Outline for November 10, 2005

  1. Firewalls
    1. Example network setup with firewalls: home
    2. Example network setup with firewalls: organization
  2. Electronic voting
    1. Goals of voting
    2. Overview of process
    3. Where electronic voting systems come in: how they work
    4. Optical scanning systems, ballot marking devices, direct recording electronic devices, vote tabulation servers
    5. The U. S. and California certification process
    6. Tests and problems
    7. Safeguards: 1% mandatory manual recount, voter-verified audit trails
    8. Current state of e-voting systems in California
  3. Recording property electronically
    1. Goals of recording property
    2. Overview of process
    3. Architecture of a solution
    4. Tests and problems
    5. Current state of e-recordation in California

Puzzle of the Day

A story in the Los Angeles Times on Election Day (Nov. 8, 2005) described a problem that a voter encountered.

Schwarzenegger Hits Snag at Polling Place1

By Robert Salladay, Times Staff Writer

SACRAMENTO -- Gov. Arnold Schwarzenegger showed up to his Brentwood neighborhood polling station today to cast his ballot in the special election -- and was told he had already voted.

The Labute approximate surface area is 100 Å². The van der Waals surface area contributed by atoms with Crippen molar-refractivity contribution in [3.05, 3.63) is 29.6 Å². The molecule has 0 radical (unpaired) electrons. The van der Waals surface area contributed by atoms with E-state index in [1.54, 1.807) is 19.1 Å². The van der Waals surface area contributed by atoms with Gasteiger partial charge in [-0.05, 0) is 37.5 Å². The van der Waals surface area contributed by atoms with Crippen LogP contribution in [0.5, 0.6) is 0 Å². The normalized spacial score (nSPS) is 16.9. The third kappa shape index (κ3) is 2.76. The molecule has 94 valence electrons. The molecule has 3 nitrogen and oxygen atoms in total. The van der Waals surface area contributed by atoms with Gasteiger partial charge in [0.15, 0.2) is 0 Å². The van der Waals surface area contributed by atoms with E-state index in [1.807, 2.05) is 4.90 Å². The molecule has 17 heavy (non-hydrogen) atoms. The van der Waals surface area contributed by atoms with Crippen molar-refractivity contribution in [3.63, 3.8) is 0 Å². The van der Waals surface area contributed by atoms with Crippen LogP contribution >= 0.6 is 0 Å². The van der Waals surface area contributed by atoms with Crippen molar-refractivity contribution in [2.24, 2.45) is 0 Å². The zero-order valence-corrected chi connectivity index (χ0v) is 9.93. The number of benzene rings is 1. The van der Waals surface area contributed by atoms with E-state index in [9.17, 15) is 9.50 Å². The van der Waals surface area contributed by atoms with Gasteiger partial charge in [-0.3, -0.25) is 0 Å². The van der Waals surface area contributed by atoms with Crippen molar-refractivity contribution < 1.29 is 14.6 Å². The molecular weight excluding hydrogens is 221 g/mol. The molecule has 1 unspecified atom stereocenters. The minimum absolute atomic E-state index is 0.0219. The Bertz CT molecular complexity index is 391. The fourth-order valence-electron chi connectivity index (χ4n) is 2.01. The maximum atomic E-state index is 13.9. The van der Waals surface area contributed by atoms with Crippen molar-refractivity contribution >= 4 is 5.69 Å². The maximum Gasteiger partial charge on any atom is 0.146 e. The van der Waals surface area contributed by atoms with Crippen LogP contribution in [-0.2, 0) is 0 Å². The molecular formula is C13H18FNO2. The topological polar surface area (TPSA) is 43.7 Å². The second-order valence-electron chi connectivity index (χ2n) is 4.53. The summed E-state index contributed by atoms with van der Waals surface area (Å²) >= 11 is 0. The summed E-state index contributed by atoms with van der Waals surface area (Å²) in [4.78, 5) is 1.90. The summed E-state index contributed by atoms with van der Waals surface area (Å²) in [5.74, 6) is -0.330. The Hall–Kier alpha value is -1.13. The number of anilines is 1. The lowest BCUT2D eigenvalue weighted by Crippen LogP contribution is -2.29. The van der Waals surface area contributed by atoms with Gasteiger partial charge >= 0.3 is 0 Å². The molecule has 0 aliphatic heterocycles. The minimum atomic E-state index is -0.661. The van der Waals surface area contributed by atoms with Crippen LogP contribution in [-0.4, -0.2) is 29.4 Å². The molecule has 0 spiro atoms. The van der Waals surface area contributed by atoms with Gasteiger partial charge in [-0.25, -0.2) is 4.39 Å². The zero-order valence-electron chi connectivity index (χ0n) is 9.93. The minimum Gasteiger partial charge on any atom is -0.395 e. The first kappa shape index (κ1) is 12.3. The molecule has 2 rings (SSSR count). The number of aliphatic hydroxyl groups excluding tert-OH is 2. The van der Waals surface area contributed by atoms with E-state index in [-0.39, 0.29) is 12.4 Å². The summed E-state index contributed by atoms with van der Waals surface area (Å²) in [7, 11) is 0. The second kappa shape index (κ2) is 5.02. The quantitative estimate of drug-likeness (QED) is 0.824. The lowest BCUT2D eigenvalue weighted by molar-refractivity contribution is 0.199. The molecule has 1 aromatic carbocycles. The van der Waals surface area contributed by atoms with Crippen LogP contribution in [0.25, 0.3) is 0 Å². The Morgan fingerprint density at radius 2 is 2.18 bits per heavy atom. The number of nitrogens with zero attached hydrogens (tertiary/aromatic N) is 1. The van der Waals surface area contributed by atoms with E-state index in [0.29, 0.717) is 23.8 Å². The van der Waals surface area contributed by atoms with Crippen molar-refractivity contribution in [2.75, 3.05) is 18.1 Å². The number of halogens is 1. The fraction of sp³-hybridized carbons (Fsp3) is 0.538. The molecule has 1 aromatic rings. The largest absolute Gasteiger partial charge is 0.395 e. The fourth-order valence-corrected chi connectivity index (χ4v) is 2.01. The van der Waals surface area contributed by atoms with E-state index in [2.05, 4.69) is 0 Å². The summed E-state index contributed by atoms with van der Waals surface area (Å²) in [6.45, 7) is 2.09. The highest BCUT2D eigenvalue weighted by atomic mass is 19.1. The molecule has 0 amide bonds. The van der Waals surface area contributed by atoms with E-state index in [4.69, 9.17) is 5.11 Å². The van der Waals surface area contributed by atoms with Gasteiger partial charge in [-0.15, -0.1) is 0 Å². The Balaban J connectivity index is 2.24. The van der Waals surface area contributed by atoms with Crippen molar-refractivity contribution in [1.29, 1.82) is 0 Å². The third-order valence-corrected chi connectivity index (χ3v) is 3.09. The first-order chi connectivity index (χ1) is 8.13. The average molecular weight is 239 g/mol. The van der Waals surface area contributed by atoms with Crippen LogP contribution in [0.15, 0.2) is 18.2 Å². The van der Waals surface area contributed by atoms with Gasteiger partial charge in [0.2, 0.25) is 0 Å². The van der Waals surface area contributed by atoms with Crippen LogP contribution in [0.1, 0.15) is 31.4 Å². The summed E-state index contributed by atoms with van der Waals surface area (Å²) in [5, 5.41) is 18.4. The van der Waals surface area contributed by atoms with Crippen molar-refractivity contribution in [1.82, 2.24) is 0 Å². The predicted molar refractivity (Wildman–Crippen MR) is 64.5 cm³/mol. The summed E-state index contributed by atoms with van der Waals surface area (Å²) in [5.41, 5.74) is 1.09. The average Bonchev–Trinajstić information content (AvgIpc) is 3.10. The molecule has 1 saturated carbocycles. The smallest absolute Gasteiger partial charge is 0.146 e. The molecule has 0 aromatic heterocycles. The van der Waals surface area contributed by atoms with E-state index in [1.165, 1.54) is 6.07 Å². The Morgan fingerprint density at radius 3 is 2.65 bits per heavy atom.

Elections officials said a Los Angeles County poll worker had entered Schwarzenegger's name into an electronic voting touch screen station in Pasadena on Oct. 25. The worker, who was not identified, was testing the voting machine in preparation for early voting that began the next day.

Somehow, Schwarzenegger's name was then placed on a list of people who had already voted, said Conny B. McCormack, the Los Angeles County registrar.

Schwarzenegger's aides were informed of the problem when they arrived this morning to survey the governor's polling station. The poll worker told the governor's staff he would have to use a "provisional" ballot that allows elections workers to verify if two votes were made by the same person. McCormack said the poll worker did the correct thing.

The governor, however, was allowed to use a regular ballot.

McCormack said she apologized to the governor's staff and would investigate what happened. She said nobody actually voted for Schwarzenegger in Pasadena, and the governor's votes today will be counted.

"This is someone who breached our protocol and was playing around in advance of the election," she said.

Tom Hiltachk, the governor's attorney, said: "I have no reason to believe anything nefarious occurred.

But Kim Alexander, president of the nonpartisan California Voter Foundation, said the problem highlights the need for better verification of electronic voting.

"If the governor is going to have a mix-up on his ballot," she said, "it will make other voters wonder what is going to happen with their ballots."

1. Available at http://www.latimes.com/news/local/la-me-arnoldvotes9nov09,0,6784922.story?coll=la-home-headlines on November 9, 2005.

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